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April 1969

The Bite-Ometer

Author Affiliations

Palo Alto, Calif; Boston
From the Cleft Palate Research Division of Plastic and Reconstructive Surgery, Department of Surgery, Stanford Medical Center, Palo Alto, Calif (Mr. Sandberg), and Massachusetts Eye and Ear Infirmary, Boston (Dr. Yules).

Arch Otolaryngol. 1969;89(4):682-684. doi:10.1001/archotol.1969.00770020684025

A RECENTLY employed operation for specified cases of velopharyngeal incompetence transfers the medial pterygoid muscle from the angle of the mandible to a sandwich position between the superior constrictor and the pre-vertebral fascia.1 Surgical procedures involving the transfer of masticatory muscles to positions of new function expect a degree of bite deficiency postoperatively. The significance of this loss of bite force must be evaluated to determine the advisability of such procedures. The medial pterygoid affects the anterior mandible in the area of the incisors.2 The instrument described herein was originally designed to measure the loss of biting force following a medial pterygoid transfer, however it can also be used for measurement when masseter or temporalis muscle transfer is effected for facial paralysis3-6 or for measurement in dentistry where the force at which dentures pull away from the gums must be determined.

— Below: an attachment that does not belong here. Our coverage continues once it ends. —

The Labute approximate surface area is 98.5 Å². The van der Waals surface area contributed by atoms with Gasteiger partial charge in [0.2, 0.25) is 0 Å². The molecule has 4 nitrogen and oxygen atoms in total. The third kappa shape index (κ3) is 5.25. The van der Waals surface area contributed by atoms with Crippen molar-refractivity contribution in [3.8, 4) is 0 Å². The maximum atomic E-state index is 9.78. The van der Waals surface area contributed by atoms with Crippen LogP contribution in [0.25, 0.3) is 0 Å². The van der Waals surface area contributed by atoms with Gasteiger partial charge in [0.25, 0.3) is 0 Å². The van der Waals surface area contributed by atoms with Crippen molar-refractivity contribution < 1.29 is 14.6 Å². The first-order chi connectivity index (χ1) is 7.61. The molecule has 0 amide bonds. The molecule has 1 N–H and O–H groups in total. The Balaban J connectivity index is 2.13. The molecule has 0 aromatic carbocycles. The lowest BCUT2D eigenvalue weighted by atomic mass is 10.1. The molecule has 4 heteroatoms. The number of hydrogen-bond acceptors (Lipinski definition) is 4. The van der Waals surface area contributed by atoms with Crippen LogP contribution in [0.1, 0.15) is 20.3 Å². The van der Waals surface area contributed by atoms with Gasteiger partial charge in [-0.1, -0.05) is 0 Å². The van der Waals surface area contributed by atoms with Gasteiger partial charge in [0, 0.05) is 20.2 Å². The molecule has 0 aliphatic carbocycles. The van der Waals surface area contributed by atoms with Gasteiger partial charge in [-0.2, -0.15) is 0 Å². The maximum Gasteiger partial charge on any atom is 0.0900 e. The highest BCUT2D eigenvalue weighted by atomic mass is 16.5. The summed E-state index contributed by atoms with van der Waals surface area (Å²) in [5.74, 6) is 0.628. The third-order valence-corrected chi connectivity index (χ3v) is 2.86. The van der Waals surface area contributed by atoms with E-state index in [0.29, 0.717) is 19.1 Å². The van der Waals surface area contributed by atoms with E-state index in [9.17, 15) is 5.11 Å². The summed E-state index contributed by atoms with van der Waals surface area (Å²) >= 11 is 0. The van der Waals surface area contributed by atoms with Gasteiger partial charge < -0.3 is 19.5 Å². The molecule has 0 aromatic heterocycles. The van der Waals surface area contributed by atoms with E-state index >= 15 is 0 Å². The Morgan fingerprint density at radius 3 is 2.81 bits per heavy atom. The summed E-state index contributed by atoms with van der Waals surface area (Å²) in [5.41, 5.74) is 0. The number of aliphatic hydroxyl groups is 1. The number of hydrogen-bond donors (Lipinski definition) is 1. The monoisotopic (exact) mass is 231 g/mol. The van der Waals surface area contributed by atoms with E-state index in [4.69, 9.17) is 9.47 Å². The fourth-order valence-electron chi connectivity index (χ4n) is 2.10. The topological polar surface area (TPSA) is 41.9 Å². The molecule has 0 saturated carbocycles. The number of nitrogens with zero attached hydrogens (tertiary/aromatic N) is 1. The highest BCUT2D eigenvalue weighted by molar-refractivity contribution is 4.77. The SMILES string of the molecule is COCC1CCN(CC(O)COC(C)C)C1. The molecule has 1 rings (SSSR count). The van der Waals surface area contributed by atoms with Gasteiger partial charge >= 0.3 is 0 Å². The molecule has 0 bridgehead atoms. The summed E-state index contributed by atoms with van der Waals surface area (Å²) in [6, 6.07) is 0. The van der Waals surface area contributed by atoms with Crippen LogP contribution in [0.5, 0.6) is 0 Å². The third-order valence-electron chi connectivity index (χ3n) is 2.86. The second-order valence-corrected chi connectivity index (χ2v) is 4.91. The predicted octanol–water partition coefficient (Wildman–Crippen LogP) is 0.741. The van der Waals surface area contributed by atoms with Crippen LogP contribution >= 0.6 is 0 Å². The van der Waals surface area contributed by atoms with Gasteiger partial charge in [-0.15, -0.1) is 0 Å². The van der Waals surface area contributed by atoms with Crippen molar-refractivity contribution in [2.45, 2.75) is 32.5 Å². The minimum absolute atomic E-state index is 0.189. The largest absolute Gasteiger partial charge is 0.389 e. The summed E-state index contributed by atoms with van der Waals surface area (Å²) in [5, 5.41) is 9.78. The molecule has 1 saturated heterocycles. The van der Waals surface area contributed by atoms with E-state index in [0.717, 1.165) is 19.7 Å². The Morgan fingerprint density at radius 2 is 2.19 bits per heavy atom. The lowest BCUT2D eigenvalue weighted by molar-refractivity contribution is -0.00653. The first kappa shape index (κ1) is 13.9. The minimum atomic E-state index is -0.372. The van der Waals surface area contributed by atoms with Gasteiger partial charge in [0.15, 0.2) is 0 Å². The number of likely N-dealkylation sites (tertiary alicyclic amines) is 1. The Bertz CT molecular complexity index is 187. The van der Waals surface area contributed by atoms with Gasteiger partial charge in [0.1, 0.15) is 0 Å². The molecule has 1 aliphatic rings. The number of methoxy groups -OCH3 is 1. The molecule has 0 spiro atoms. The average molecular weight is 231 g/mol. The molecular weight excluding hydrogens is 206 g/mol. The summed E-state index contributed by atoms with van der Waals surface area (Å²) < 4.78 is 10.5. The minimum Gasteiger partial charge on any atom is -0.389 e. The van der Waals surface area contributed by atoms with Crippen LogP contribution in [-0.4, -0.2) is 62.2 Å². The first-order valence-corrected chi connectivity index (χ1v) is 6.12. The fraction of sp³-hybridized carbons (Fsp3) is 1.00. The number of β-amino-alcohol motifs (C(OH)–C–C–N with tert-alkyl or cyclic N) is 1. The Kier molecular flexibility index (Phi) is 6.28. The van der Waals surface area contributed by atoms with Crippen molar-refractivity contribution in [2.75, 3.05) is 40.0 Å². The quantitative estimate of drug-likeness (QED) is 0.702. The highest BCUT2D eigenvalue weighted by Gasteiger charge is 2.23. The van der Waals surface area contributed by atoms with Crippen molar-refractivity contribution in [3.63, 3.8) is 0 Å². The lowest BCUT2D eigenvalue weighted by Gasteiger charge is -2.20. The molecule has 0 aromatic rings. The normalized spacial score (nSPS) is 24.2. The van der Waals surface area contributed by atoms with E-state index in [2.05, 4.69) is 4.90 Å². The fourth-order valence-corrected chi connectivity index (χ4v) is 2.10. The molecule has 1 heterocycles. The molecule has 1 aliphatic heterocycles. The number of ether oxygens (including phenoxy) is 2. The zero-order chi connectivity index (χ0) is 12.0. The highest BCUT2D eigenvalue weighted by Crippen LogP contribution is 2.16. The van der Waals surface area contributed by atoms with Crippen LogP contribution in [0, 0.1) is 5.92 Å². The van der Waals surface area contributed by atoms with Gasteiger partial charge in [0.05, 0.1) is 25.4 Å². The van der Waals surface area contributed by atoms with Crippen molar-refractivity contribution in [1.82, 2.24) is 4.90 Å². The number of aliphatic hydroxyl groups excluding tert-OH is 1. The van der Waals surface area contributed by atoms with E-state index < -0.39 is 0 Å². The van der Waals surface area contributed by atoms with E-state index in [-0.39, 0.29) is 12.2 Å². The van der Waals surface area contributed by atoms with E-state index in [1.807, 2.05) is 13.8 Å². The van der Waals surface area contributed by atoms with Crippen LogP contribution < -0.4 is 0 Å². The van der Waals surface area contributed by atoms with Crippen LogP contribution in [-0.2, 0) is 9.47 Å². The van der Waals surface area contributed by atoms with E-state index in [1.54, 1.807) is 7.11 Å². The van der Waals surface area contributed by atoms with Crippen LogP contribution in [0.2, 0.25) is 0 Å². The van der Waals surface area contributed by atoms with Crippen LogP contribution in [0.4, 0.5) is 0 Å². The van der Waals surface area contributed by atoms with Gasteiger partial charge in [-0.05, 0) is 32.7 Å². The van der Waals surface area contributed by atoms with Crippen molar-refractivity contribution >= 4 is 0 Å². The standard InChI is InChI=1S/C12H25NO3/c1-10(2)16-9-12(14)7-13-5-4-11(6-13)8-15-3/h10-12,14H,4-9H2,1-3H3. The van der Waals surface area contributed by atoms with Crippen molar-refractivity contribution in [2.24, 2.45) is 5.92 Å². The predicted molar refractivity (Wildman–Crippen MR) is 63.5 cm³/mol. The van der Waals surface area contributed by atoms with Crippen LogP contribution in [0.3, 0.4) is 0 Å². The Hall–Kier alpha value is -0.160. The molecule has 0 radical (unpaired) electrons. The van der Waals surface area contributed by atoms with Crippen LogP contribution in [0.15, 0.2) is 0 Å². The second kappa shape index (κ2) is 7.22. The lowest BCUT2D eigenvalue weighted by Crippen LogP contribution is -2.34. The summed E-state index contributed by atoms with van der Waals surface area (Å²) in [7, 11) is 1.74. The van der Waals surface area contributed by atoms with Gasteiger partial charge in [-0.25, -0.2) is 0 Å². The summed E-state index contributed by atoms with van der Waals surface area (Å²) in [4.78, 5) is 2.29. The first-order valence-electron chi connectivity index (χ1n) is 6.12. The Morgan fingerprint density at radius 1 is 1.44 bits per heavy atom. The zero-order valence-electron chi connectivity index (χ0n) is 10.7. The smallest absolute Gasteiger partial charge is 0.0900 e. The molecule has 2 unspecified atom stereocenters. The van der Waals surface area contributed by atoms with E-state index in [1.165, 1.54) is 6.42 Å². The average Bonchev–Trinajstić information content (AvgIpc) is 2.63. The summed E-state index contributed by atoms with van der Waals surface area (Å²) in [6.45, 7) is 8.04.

Various methods have been used to

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